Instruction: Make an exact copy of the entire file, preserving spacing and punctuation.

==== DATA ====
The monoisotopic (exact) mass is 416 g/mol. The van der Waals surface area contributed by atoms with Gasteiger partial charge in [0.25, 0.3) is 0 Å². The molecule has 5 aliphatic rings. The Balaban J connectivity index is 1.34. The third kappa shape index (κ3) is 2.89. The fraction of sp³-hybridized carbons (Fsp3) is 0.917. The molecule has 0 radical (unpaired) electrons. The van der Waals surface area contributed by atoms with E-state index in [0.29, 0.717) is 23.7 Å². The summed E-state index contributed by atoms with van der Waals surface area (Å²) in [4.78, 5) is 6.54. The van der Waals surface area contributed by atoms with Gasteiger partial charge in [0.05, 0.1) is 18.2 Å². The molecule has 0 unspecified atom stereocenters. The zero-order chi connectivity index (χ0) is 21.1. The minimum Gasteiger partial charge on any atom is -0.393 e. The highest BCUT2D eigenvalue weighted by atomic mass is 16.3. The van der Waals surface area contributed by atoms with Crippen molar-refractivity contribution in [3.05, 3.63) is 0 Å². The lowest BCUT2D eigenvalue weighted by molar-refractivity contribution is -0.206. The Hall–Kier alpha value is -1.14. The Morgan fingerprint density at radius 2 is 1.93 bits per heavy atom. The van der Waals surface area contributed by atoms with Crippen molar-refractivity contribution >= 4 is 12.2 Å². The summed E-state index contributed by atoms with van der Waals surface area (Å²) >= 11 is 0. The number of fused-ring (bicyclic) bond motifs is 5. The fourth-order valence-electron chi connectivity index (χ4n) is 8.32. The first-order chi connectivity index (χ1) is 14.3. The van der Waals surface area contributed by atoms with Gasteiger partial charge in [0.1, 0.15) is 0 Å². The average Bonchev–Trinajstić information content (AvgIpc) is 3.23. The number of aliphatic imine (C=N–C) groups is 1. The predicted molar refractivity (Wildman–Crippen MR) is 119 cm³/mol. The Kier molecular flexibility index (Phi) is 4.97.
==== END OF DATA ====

The monoisotopic (exact) mass is 416 g/mol. The van der Waals surface area contributed by atoms with Gasteiger partial charge in [0.25, 0.3) is 0 Å². The molecule has 5 aliphatic rings. The Balaban J connectivity index is 1.34. The third kappa shape index (κ3) is 2.89. The fraction of sp³-hybridized carbons (Fsp3) is 0.917. The molecule has 0 radical (unpaired) electrons. The van der Waals surface area contributed by atoms with E-state index in [0.29, 0.717) is 23.7 Å². The summed E-state index contributed by atoms with van der Waals surface area (Å²) in [4.78, 5) is 6.54. The van der Waals surface area contributed by atoms with Gasteiger partial charge in [0.05, 0.1) is 18.2 Å². The molecule has 0 unspecified atom stereocenters. The zero-order chi connectivity index (χ0) is 21.1. The minimum Gasteiger partial charge on any atom is -0.393 e. The highest BCUT2D eigenvalue weighted by atomic mass is 16.3. The van der Waals surface area contributed by atoms with Crippen molar-refractivity contribution in [3.05, 3.63) is 0 Å². The lowest BCUT2D eigenvalue weighted by molar-refractivity contribution is -0.206. The Hall–Kier alpha value is -1.14. The Morgan fingerprint density at radius 2 is 1.93 bits per heavy atom. The van der Waals surface area contributed by atoms with Crippen molar-refractivity contribution >= 4 is 12.2 Å². The summed E-state index contributed by atoms with van der Waals surface area (Å²) >= 11 is 0. The number of fused-ring (bicyclic) bond motifs is 5. The fourth-order valence-electron chi connectivity index (χ4n) is 8.32. The first-order chi connectivity index (χ1) is 14.3. The van der Waals surface area contributed by atoms with Gasteiger partial charge in [0.1, 0.15) is 0 Å². The average Bonchev–Trinajstić information content (AvgIpc) is 3.23. The number of aliphatic imine (C=N–C) groups is 1. The predicted molar refractivity (Wildman–Crippen MR) is 119 cm³/mol. The Kier molecular flexibility index (Phi) is 4.97.